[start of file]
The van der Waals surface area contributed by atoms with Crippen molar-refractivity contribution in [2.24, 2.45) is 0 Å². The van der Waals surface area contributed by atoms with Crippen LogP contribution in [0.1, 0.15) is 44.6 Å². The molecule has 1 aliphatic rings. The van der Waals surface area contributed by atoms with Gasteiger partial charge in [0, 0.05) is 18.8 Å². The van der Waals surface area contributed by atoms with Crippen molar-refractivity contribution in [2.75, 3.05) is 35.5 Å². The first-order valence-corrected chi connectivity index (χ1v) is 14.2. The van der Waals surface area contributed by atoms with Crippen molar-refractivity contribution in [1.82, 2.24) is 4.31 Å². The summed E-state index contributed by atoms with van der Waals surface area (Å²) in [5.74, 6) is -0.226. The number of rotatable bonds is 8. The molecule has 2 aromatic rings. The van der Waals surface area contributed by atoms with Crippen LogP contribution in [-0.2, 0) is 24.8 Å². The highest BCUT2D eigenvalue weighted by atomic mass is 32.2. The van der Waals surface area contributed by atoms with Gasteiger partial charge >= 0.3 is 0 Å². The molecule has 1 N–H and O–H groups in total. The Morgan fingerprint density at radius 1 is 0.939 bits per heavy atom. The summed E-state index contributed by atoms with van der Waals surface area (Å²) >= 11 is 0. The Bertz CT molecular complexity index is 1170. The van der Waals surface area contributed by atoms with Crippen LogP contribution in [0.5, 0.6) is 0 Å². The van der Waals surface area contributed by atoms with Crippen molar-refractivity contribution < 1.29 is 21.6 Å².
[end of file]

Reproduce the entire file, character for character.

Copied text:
The van der Waals surface area contributed by atoms with Crippen molar-refractivity contribution in [2.24, 2.45) is 0 Å². The van der Waals surface area contributed by atoms with Crippen LogP contribution in [0.1, 0.15) is 44.6 Å². The molecule has 1 aliphatic rings. The van der Waals surface area contributed by atoms with Gasteiger partial charge in [0, 0.05) is 18.8 Å². The van der Waals surface area contributed by atoms with Crippen molar-refractivity contribution in [2.75, 3.05) is 35.5 Å². The first-order valence-corrected chi connectivity index (χ1v) is 14.2. The van der Waals surface area contributed by atoms with Crippen molar-refractivity contribution in [1.82, 2.24) is 4.31 Å². The summed E-state index contributed by atoms with van der Waals surface area (Å²) in [5.74, 6) is -0.226. The number of rotatable bonds is 8. The molecule has 2 aromatic rings. The van der Waals surface area contributed by atoms with Crippen LogP contribution in [-0.2, 0) is 24.8 Å². The highest BCUT2D eigenvalue weighted by atomic mass is 32.2. The van der Waals surface area contributed by atoms with Gasteiger partial charge >= 0.3 is 0 Å². The molecule has 1 N–H and O–H groups in total. The Morgan fingerprint density at radius 1 is 0.939 bits per heavy atom. The summed E-state index contributed by atoms with van der Waals surface area (Å²) >= 11 is 0. The Bertz CT molecular complexity index is 1170. The van der Waals surface area contributed by atoms with Crippen LogP contribution in [0.5, 0.6) is 0 Å². The van der Waals surface area contributed by atoms with Crippen molar-refractivity contribution < 1.29 is 21.6 Å².